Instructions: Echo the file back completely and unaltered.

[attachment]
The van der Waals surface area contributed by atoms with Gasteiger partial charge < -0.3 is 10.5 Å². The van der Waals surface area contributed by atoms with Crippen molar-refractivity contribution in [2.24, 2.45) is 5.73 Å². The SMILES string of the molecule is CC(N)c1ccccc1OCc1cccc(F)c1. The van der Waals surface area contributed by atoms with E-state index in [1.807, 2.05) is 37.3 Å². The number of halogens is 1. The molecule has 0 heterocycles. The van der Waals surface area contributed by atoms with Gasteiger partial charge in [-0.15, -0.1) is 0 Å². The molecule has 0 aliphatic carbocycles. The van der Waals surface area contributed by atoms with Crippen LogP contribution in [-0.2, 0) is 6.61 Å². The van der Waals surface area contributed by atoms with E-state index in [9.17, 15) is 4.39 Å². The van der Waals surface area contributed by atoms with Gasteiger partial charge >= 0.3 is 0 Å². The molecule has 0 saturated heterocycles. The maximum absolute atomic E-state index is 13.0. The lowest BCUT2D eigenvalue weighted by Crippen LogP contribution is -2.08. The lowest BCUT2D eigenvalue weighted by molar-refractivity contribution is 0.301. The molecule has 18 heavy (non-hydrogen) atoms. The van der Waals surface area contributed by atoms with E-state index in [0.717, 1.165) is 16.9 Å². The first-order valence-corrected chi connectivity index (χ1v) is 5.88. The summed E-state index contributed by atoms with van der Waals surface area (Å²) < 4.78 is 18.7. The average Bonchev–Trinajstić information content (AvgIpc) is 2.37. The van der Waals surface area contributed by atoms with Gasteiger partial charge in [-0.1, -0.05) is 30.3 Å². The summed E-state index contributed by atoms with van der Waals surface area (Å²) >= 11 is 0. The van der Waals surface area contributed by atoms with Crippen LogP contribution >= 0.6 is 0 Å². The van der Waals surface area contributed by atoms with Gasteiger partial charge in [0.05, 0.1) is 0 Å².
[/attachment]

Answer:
The van der Waals surface area contributed by atoms with Gasteiger partial charge < -0.3 is 10.5 Å². The van der Waals surface area contributed by atoms with Crippen molar-refractivity contribution in [2.24, 2.45) is 5.73 Å². The SMILES string of the molecule is CC(N)c1ccccc1OCc1cccc(F)c1. The van der Waals surface area contributed by atoms with E-state index in [1.807, 2.05) is 37.3 Å². The number of halogens is 1. The molecule has 0 heterocycles. The van der Waals surface area contributed by atoms with Gasteiger partial charge in [-0.15, -0.1) is 0 Å². The molecule has 0 aliphatic carbocycles. The van der Waals surface area contributed by atoms with Crippen LogP contribution in [-0.2, 0) is 6.61 Å². The van der Waals surface area contributed by atoms with E-state index in [9.17, 15) is 4.39 Å². The van der Waals surface area contributed by atoms with Gasteiger partial charge >= 0.3 is 0 Å². The molecule has 0 saturated heterocycles. The maximum absolute atomic E-state index is 13.0. The lowest BCUT2D eigenvalue weighted by Crippen LogP contribution is -2.08. The lowest BCUT2D eigenvalue weighted by molar-refractivity contribution is 0.301. The molecule has 18 heavy (non-hydrogen) atoms. The van der Waals surface area contributed by atoms with E-state index in [0.717, 1.165) is 16.9 Å². The first-order valence-corrected chi connectivity index (χ1v) is 5.88. The summed E-state index contributed by atoms with van der Waals surface area (Å²) < 4.78 is 18.7. The average Bonchev–Trinajstić information content (AvgIpc) is 2.37. The van der Waals surface area contributed by atoms with Gasteiger partial charge in [-0.1, -0.05) is 30.3 Å². The summed E-state index contributed by atoms with van der Waals surface area (Å²) >= 11 is 0. The van der Waals surface area contributed by atoms with Crippen LogP contribution >= 0.6 is 0 Å². The van der Waals surface area contributed by atoms with Gasteiger partial charge in [0.05, 0.1) is 0 Å².